But not all medieval fighting manuals deal with the sword. Falchions, spears, axes, and various polearms are also addressed. A fifteenth century Burgundian manuscript, Le Jeu de la hache (The Play of the Axe, or Axe-play) even addresses the pollaxe, a form of specialty polearm found mostly not on the battlefield, but in knightly tournaments on foot, such as this joust that took place in Bordeaux. In these tournaments, contestants would fight with a certain number of passes or blows allowed to each other, and this manual describes several such bouts and how to successfully fight in them. Although fought on foot, this form of joust was still a distinctly knightly enterprise, and while injuries were rare, when they happened they could be quite severe.

A surprising amount of these manuals spend significant amounts of time addressing techniques best suited to self-defense off the battlefield, or in using "backup weapons" such as the dagger. Several techniques using or defending against the dagger are in fact still in common usage with military and law-enforcement entities today, which speaks volumes regarding the usefulness of the techniques. They were by no means primitive.

The methods with which medieval warriors fought are very different from those represented in film or in modern fencing. In the words of Lichtenauer/Doebringer, "When your opponent cuts, cut. When your opponent thrusts, thrust." Parrying or blocking was strongly discouraged, and there were very strong reasons for this. In Lichtenauer's school and most other medieval methods, parrying is considered to be a sign of excessive passiveness, of not taking a strong offensive and determining the rhythm of the fight. This makes more sense in a mass battle than in the significantly more calm dueling atmosphere one normally associates with fencing. When one has to worry not about one opponent, or even three, but potentially six or even eight opponents at once, there is simply no time to defend against a single cut and then attempt a response in the parry-riposte method of modern fencing. One had to rely on one's armor and footwork while "countercutting," that is, moving in such a way that one's offensive and defensive movements are the same, so that one's cuts defended from the cuts of the enemy. It must be stressed once more that these weapons did not merely cause surface wounds such as many later cavalry sabres did, but instead caused huge, deep, shearing wounds that could kill a fighter before he hit the ground. It was not enough merely to hit or touch one's opponent, but to cut him.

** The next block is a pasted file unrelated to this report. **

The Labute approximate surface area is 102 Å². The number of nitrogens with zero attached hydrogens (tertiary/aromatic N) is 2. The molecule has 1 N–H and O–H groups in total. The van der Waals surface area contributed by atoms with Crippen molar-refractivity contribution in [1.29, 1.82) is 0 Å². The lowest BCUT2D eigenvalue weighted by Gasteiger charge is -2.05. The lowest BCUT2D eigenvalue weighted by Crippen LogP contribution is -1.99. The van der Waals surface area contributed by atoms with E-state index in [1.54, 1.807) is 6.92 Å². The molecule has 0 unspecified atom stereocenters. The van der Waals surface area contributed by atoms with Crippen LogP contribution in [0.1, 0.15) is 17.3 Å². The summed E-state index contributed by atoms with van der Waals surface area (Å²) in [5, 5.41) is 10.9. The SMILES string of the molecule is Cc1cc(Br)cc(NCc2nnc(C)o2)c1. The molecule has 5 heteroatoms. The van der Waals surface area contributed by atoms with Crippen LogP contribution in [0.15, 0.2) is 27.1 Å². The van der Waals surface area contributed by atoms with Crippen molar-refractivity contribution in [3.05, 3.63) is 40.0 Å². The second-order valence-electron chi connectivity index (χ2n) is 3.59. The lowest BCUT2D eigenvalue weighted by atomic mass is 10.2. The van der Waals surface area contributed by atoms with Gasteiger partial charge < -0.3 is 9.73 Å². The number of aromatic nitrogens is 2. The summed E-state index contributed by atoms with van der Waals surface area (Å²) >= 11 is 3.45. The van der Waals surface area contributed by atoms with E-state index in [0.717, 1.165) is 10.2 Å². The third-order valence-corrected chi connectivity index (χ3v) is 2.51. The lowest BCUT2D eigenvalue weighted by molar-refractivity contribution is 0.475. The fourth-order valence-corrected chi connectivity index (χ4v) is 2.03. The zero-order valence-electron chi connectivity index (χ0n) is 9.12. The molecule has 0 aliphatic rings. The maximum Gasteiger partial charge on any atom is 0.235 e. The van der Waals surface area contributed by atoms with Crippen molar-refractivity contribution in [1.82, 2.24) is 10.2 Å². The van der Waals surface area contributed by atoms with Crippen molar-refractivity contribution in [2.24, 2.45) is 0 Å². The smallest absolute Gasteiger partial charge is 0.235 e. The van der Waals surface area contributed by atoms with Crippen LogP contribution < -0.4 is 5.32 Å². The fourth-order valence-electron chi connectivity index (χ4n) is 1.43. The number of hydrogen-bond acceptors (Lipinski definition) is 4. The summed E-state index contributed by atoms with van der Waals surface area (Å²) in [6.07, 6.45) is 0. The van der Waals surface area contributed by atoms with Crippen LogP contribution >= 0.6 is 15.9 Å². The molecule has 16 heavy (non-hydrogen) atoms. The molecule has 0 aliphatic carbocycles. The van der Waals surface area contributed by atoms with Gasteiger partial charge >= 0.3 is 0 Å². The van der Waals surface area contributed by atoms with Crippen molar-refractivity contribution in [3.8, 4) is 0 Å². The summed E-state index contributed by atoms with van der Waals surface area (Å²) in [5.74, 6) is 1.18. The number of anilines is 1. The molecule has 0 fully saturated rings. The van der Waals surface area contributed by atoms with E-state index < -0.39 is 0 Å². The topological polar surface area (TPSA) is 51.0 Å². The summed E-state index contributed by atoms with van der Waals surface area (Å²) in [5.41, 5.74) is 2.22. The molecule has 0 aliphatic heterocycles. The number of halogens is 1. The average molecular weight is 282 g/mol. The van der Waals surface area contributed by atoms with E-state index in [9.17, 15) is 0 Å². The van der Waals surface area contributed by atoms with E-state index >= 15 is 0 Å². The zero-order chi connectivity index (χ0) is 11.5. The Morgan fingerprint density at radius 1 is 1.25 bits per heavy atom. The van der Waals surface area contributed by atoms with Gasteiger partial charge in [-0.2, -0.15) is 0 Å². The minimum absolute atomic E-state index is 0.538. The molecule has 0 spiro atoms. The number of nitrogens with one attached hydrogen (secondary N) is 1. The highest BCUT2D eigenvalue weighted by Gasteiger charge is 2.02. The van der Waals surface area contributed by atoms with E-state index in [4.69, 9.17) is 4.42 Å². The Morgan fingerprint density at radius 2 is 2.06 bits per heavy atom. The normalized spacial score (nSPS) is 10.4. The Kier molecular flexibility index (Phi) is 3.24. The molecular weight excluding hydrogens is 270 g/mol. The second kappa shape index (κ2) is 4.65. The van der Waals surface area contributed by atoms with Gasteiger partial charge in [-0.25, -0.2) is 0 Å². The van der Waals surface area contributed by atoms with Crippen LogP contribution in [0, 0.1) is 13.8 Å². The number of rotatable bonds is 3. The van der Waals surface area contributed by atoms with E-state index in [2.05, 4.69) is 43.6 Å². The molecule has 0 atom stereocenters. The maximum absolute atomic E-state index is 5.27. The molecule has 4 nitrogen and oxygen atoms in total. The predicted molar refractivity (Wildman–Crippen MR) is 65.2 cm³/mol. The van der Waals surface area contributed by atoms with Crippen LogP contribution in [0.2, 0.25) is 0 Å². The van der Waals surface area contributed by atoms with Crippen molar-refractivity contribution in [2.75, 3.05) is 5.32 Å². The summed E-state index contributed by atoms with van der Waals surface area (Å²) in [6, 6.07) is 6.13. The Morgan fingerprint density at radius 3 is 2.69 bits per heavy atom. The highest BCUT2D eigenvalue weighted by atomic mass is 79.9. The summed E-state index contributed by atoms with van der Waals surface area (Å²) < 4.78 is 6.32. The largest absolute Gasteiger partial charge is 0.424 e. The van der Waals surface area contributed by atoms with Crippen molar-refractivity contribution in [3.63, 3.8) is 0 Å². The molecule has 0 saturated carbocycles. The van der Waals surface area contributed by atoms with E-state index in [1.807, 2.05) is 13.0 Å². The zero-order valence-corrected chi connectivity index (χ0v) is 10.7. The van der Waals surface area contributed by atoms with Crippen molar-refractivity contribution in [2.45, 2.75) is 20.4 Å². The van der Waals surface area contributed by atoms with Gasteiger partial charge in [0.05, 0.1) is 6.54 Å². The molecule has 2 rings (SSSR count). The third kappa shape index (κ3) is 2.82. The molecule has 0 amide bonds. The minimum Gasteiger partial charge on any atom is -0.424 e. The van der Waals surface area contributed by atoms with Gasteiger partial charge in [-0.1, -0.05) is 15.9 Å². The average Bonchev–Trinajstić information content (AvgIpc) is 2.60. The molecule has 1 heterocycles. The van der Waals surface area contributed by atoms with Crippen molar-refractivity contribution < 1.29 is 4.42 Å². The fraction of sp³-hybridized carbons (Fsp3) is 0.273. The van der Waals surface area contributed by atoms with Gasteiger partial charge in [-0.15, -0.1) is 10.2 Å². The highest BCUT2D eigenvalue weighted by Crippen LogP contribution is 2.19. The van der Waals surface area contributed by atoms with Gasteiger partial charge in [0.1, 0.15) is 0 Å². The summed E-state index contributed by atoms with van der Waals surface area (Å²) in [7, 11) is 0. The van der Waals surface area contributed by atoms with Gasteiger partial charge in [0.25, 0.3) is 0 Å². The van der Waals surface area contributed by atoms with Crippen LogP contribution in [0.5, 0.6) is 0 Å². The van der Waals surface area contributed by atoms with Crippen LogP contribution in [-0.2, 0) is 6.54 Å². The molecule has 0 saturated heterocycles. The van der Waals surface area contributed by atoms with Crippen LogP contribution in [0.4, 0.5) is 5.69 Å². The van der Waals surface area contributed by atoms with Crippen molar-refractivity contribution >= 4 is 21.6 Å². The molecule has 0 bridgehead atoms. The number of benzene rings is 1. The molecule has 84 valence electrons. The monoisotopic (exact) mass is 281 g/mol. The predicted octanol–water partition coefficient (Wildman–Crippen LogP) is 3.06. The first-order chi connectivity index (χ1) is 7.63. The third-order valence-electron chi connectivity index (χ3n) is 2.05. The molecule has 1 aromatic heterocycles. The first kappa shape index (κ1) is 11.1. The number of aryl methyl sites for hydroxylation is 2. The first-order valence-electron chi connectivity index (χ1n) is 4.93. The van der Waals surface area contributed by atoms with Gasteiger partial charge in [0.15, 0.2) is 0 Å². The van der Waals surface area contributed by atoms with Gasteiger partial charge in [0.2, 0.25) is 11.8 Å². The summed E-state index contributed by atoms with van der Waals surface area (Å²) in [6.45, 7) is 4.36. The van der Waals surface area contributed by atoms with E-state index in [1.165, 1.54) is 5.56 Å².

Another reason that medieval methods of fighting did not include much in the way of parrying or blocking is that medieval weapons were inherently offensive. One's defense was provided by one's armor, shield, and footwork, and the weapons of the time reflected this. A sword that was designed to cut deeply, and is usually no more than half a centimeter thick on the blade is not designed to absorb repeated shocks from a hard edge, and clashing the edges of two swords together as is routinely seen in films quickly results in two swords that are so badly damaged that neither can produce an effective cut.

As a knight or professional soldier trained with his weapons, he developed a sense of distance and timing that set him apart from his contemporaries who were not so highly trained. Highly-trained men-at-arms, mercenaries, and the city militias of the guilds learned not merely how to cut, or even to cut effectively, but to cut with extreme precision at full force. An example of this would be a famous Polish hero, Camerarius Andrzej Moliszewski, who was said to be able to cut a coin off a boy's head without disturbing the lad's hair. This sense of distance carried over into other parts of daily life, and, as courts surrounding men such as this developed, may even have been one of the spurs moving medieval and renaissance art away from stylized images and into the celebration of perspective. The body produced by training such as this would also have been different: a guildsman wielding a polearm may not have been notably different physically, but a man-at-arms training from childhood would have been significantly more agile than his untrained contemporaries, and likely a better dancer in the process.

Therefore, when one sees a panel painting, manuscript, or other work of art in which someone is portrayed in armor or bearing a weapon, it has a significance beyond merely that the person is armed. The weapon or armor will be used to make a statement regarding the person depicted. If someone commissioned that artwork or manuscript, then any armor depicting the patron in armor or armed will be a statement of that person's social standing, and perhaps one declaring intentions or goals. In 15th-Century Central Europe, members of the Hussite Revolution were infamous for fighting with heavy two-handed flails. In this period, if one sees a donor in plate armor depicted with such a weapon, one can do more than speculate on whether or the flail could be considered a knightly weapon or appropriate: one can immediately see such a depiction as a statement of political or sectarian loyalty. Tournament illustrations can also be used to "read between the lines" depending on the postures or techniques that are depicted as well as the heraldry shown. In the end, to understand these weapons and armor, we must look at the contexts in which they were presented, and the contexts in which they were used.


Central European University